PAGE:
Also interesting on a more abstract level were the essays by people who saw Ender's Game as presenting a world view they agreed with. Some of these didn't really match each others which does say something about the way that Ender's Game speaks to many people in different ways.

The other element of the book is a series of Question and Answer session with Scott Card himself. These questions range from wondering about the motivations of certain characters to asking about the reasons Card made certain decisions in the writing of the book.

I certainly wouldn't classify this as essential reading. And I'm not sure I could even say that it throws new light on the book, which has always stood perfectly well on it's own and certain didn't require anything more than the trilogy to flesh it out.

However, I did find the result very interesting and it does give you an understanding of why Ender's Game is as significant as it is.
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3 of 3 people found the following review helpful By Ender on October 10, 2013
Format: Kindle Edition Verified Purchase
In my personal reading of the book, I found 'Ender's World' enjoyable. The essays themselves are wonderfully written, mainly because they were written by a diverse group of fans. Each essay dives deeper into the creation of `Ender's Game' and offers insight into the world of writing and Ender's universe.

I think `Ender's World' would make a strong addition to any `Ender's Game' collection. Long time fans of the Enderverse will enjoy "fresh perspectives" on `Ender's Game,' as well as Card's answers to some popular questions. 'Ender's World' would also make a great addition for classrooms and book clubs. Each essay would work well to guide a discussion of the original science fiction classic. Although `Ender's Game' is part of my everyday discussion on this website, I was most surprised at some of the theses.

I only have two complaints about the `Ender's World.' Firstly, I wish Card has spent more time answering questions. Sometimes he lets his wit speak, rather than give a full answer, which is a tad disappointing. Secondly, while I like the cover, I would have preferred the original battle school design from Steve Sywak and Darian Robbins. All in all, the many unique views on `Ender's Game' make this piece suitable for all demographics. I would recommend this book to everyone who has read `Ender's Game' and to those people who will be leading discussions on the novel. Card's Q&A with fans make this a must buy, because everyone wants to know how he feels about Apple ripping off his desk design!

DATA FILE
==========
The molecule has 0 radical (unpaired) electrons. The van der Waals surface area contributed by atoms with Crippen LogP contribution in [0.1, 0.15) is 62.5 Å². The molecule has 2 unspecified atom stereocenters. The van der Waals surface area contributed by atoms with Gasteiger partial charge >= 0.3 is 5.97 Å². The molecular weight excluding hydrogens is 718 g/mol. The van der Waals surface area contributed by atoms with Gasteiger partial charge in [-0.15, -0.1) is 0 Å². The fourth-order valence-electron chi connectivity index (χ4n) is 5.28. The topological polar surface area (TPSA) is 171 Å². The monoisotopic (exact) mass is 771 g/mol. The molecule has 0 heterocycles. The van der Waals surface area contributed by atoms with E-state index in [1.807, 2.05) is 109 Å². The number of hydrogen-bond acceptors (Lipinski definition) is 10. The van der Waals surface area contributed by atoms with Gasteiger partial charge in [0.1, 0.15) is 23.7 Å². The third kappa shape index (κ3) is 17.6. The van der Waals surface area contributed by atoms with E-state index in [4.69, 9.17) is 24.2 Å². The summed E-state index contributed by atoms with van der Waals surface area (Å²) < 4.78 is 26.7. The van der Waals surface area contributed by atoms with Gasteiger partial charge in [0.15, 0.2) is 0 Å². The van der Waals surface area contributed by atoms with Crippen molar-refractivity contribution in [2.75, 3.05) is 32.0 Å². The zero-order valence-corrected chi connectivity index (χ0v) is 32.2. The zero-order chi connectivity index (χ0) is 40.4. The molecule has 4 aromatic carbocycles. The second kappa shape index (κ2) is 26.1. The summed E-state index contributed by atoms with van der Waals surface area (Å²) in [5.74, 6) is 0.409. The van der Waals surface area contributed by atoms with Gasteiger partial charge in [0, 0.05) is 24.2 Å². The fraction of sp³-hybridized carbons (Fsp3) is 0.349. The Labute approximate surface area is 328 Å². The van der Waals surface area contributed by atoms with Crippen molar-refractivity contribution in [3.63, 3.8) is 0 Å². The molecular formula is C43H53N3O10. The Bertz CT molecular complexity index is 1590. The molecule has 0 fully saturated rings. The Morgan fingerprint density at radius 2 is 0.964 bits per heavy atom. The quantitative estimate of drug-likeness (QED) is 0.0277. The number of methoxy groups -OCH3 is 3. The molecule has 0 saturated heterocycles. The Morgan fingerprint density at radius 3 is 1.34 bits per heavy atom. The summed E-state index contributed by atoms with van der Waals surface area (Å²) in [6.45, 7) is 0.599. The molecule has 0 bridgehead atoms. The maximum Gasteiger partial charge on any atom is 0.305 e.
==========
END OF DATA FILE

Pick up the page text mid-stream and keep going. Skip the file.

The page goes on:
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2 of 2 people found the following review helpful By Neil Hepworth on March 7, 2014
Format: Paperback
Ender’s World is a wonderful collection of essays (solicited solely for this book - not that it’s a bad thing) and Q&As with Orson Scott Card. Both items hads their low points, but the great essays and questions are well worth it. In case you couldn’t tell from my opening paragraph, I think those best served by the book would be English teachers who teach the book (me) and those who really want to analyze Ender’s Game through as many lenses as possible. Let me hit some highlights:

“How It Should Have Ended” by Eric James Stone: The first essay in the book was just great. Mr. Stone talks about how most authors would have ended with Ender as the victor, reveling in new found fame and glory. But no, Ender’s Game ends in emotional butchery and resurrection (hm, that actually describes it really well. Go me.). Great essay.

“Rethinking the Child Hero” by Aaron Johnston: This essay starts by showing how well the character of Ender meets the definition of the hero as outlined by The Hero with a Thousand Faces. But, even better, Mr. Johnston then shows how Ender as a child hero breaks with the traditional passive child hero and instead brings about the mover and shaker child hero that is the standard today (Harry Potter, Katniss, etc.) Also a great essay.

“Ender Wiggin, USMC” by John F. Schmitt: I’d always known that somewhere in the military Ender’s Game was required reading. And while I kinda understood why, Mr. Schmitt (who apparently is responsible for this required reading) explains exactly why. It’s so cool. Not to take anything away from OSC, but this required reading is even more impressive given OSC’s relative inexperience with the military. OSC is an avid study of history, and, I guess, it shows. Also a great essay. (I need to find a new adjective.